Review: Gravity Graffiti present more mesmerising sounds from far-flung reaches, this time showcasing the music of debutant Thai producer Anurak Boonliang. According to the label, Boonliang is steeped in classical Thai music training, and now applies his background to drum computers and synthesisers. The results are astounding, characterized by nimble melodic and percussive programming that moves between regimented rhythmic shapes and more free-flowing patterns with grace and elegance. "Reality" brings Boonliang's roots into focus with a field recording of what we assume is a traditional Pi Phat musical ensemble. If you're in the mood for fresh electronics unbound by the familiar structures embedded in Western culture, look no further.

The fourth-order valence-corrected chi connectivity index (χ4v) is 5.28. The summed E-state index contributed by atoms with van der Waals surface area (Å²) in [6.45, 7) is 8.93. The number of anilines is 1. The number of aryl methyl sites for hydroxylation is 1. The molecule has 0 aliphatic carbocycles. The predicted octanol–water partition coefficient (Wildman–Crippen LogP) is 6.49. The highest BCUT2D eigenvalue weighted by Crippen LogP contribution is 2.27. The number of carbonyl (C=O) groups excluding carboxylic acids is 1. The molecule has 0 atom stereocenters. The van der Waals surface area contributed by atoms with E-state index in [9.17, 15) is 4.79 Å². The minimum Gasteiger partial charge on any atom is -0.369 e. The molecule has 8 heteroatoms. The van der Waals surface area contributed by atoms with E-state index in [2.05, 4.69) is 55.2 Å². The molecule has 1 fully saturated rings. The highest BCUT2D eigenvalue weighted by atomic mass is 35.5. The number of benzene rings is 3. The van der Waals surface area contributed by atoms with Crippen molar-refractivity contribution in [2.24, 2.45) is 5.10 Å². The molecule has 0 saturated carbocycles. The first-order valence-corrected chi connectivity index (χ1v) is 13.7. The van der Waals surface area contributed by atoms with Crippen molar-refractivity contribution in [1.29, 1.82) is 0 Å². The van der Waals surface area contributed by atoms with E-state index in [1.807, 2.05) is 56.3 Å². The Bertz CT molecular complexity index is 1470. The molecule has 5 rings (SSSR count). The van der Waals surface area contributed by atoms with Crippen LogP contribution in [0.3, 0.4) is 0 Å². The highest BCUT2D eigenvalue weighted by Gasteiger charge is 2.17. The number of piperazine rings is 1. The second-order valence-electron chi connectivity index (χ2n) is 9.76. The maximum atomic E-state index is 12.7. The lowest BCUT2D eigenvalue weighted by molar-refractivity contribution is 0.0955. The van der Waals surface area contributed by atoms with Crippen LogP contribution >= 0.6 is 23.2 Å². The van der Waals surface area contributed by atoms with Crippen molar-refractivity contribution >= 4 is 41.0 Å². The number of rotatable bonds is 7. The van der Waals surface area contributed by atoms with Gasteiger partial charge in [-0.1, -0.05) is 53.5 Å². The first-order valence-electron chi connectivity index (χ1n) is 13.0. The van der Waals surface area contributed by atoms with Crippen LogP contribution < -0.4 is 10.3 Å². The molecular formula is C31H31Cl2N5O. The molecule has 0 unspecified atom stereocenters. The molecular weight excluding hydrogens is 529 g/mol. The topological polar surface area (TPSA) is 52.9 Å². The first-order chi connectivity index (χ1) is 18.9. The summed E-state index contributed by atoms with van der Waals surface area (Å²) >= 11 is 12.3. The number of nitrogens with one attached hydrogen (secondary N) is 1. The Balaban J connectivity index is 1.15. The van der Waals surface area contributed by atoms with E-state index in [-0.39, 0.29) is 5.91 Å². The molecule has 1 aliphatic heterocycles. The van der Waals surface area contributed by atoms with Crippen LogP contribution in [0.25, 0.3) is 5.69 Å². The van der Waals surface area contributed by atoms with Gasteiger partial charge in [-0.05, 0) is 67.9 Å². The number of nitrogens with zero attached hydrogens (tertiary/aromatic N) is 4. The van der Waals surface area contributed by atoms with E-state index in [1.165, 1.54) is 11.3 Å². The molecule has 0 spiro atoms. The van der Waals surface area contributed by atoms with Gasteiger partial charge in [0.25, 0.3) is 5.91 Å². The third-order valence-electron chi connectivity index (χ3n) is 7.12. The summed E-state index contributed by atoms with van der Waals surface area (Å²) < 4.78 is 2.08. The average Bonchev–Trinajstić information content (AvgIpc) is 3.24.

Review: Appleblim teams up with the Middle Eastern label Boogie Box once more for some hybridized explorations on the cutting edge of soundsystem music. "Vurstep" is a wildly psychedelic banger that keeps the rhythms broken while the sound design levels tap into the same delirious vein as his ALSO work with Second Storey. "Dream Wisdom" takes things in a smoother direction, riding on laid back breaks and plush threads of melody in a vintage ambient techno style. Shed steps up to remix "Vurstep" and delivers one of his pointed masterclasses in stripped, UK-leaning techno, and then Forest Drive West trips the whole thing out with a heavily dubbed meditation.